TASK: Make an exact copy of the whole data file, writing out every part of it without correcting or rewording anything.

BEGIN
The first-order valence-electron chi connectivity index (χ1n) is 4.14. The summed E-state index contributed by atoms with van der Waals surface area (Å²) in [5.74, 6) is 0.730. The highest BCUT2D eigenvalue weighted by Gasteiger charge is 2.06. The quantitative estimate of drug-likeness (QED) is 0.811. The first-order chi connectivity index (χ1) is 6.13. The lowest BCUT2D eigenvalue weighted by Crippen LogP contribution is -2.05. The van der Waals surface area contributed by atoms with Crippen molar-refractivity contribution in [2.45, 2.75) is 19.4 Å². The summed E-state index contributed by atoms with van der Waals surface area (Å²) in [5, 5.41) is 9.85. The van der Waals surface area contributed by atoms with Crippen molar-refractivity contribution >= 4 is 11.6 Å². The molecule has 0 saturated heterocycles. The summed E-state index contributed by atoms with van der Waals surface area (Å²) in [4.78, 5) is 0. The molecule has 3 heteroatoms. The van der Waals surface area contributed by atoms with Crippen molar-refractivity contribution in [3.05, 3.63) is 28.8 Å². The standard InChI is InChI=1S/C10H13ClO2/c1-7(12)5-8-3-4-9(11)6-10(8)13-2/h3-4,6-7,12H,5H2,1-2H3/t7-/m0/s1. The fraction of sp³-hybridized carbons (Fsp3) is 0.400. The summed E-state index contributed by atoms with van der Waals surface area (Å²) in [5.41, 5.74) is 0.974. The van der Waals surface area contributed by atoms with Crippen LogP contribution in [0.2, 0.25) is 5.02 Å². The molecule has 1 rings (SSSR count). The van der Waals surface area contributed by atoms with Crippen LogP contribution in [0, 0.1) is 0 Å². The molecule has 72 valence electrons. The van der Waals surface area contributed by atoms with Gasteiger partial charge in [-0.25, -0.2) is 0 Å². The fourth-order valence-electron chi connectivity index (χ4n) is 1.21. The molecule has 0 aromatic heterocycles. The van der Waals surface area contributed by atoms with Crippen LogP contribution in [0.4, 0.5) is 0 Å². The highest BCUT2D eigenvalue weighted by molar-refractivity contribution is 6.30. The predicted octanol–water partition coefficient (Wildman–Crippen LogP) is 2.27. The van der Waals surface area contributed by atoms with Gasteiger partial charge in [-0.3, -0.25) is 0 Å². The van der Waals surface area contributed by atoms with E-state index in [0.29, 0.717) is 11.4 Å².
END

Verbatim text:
The first-order valence-electron chi connectivity index (χ1n) is 4.14. The summed E-state index contributed by atoms with van der Waals surface area (Å²) in [5.74, 6) is 0.730. The highest BCUT2D eigenvalue weighted by Gasteiger charge is 2.06. The quantitative estimate of drug-likeness (QED) is 0.811. The first-order chi connectivity index (χ1) is 6.13. The lowest BCUT2D eigenvalue weighted by Crippen LogP contribution is -2.05. The van der Waals surface area contributed by atoms with Crippen molar-refractivity contribution in [2.45, 2.75) is 19.4 Å². The summed E-state index contributed by atoms with van der Waals surface area (Å²) in [5, 5.41) is 9.85. The van der Waals surface area contributed by atoms with Crippen molar-refractivity contribution >= 4 is 11.6 Å². The molecule has 0 saturated heterocycles. The summed E-state index contributed by atoms with van der Waals surface area (Å²) in [4.78, 5) is 0. The molecule has 3 heteroatoms. The van der Waals surface area contributed by atoms with Crippen molar-refractivity contribution in [3.05, 3.63) is 28.8 Å². The standard InChI is InChI=1S/C10H13ClO2/c1-7(12)5-8-3-4-9(11)6-10(8)13-2/h3-4,6-7,12H,5H2,1-2H3/t7-/m0/s1. The fraction of sp³-hybridized carbons (Fsp3) is 0.400. The summed E-state index contributed by atoms with van der Waals surface area (Å²) in [5.41, 5.74) is 0.974. The van der Waals surface area contributed by atoms with Crippen LogP contribution in [0.2, 0.25) is 5.02 Å². The molecule has 1 rings (SSSR count). The van der Waals surface area contributed by atoms with Crippen LogP contribution in [0, 0.1) is 0 Å². The molecule has 72 valence electrons. The van der Waals surface area contributed by atoms with Gasteiger partial charge in [-0.25, -0.2) is 0 Å². The fourth-order valence-electron chi connectivity index (χ4n) is 1.21. The molecule has 0 aromatic heterocycles. The van der Waals surface area contributed by atoms with Crippen LogP contribution in [0.4, 0.5) is 0 Å². The highest BCUT2D eigenvalue weighted by molar-refractivity contribution is 6.30. The predicted octanol–water partition coefficient (Wildman–Crippen LogP) is 2.27. The van der Waals surface area contributed by atoms with Gasteiger partial charge in [-0.3, -0.25) is 0 Å². The van der Waals surface area contributed by atoms with E-state index in [0.29, 0.717) is 11.4 Å².